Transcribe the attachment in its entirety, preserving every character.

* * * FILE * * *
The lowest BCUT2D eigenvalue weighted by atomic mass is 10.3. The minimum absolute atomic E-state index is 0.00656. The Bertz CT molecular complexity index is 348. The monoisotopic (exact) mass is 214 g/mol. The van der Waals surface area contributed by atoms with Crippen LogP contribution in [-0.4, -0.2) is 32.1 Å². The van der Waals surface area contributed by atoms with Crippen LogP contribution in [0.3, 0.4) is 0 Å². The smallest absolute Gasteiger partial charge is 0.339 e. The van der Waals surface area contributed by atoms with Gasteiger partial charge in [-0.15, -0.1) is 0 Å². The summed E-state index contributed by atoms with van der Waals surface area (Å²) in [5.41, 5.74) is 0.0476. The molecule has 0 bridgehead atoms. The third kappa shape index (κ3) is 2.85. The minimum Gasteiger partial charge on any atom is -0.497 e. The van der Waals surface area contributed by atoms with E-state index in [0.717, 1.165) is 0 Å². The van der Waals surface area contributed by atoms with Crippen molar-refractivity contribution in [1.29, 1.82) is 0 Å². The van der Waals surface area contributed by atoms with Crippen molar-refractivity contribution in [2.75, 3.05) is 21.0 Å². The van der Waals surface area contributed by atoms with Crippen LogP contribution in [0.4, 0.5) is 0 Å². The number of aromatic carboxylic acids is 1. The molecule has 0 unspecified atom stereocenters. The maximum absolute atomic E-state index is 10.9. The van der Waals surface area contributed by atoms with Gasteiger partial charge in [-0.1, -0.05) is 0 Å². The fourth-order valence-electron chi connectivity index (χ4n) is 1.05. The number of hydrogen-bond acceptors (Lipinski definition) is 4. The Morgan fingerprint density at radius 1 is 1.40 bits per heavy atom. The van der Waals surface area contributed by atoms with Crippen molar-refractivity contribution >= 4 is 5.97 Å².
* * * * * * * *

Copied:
The lowest BCUT2D eigenvalue weighted by atomic mass is 10.3. The minimum absolute atomic E-state index is 0.00656. The Bertz CT molecular complexity index is 348. The monoisotopic (exact) mass is 214 g/mol. The van der Waals surface area contributed by atoms with Crippen LogP contribution in [-0.4, -0.2) is 32.1 Å². The van der Waals surface area contributed by atoms with Crippen LogP contribution in [0.3, 0.4) is 0 Å². The smallest absolute Gasteiger partial charge is 0.339 e. The van der Waals surface area contributed by atoms with Gasteiger partial charge in [-0.15, -0.1) is 0 Å². The summed E-state index contributed by atoms with van der Waals surface area (Å²) in [5.41, 5.74) is 0.0476. The molecule has 0 bridgehead atoms. The third kappa shape index (κ3) is 2.85. The minimum Gasteiger partial charge on any atom is -0.497 e. The van der Waals surface area contributed by atoms with E-state index in [0.717, 1.165) is 0 Å². The van der Waals surface area contributed by atoms with Crippen molar-refractivity contribution in [1.29, 1.82) is 0 Å². The van der Waals surface area contributed by atoms with Crippen molar-refractivity contribution in [2.75, 3.05) is 21.0 Å². The van der Waals surface area contributed by atoms with Crippen LogP contribution in [0.4, 0.5) is 0 Å². The number of aromatic carboxylic acids is 1. The molecule has 0 unspecified atom stereocenters. The maximum absolute atomic E-state index is 10.9. The van der Waals surface area contributed by atoms with Gasteiger partial charge in [-0.1, -0.05) is 0 Å². The fourth-order valence-electron chi connectivity index (χ4n) is 1.05. The number of hydrogen-bond acceptors (Lipinski definition) is 4. The Morgan fingerprint density at radius 1 is 1.40 bits per heavy atom. The van der Waals surface area contributed by atoms with Crippen molar-refractivity contribution >= 4 is 5.97 Å².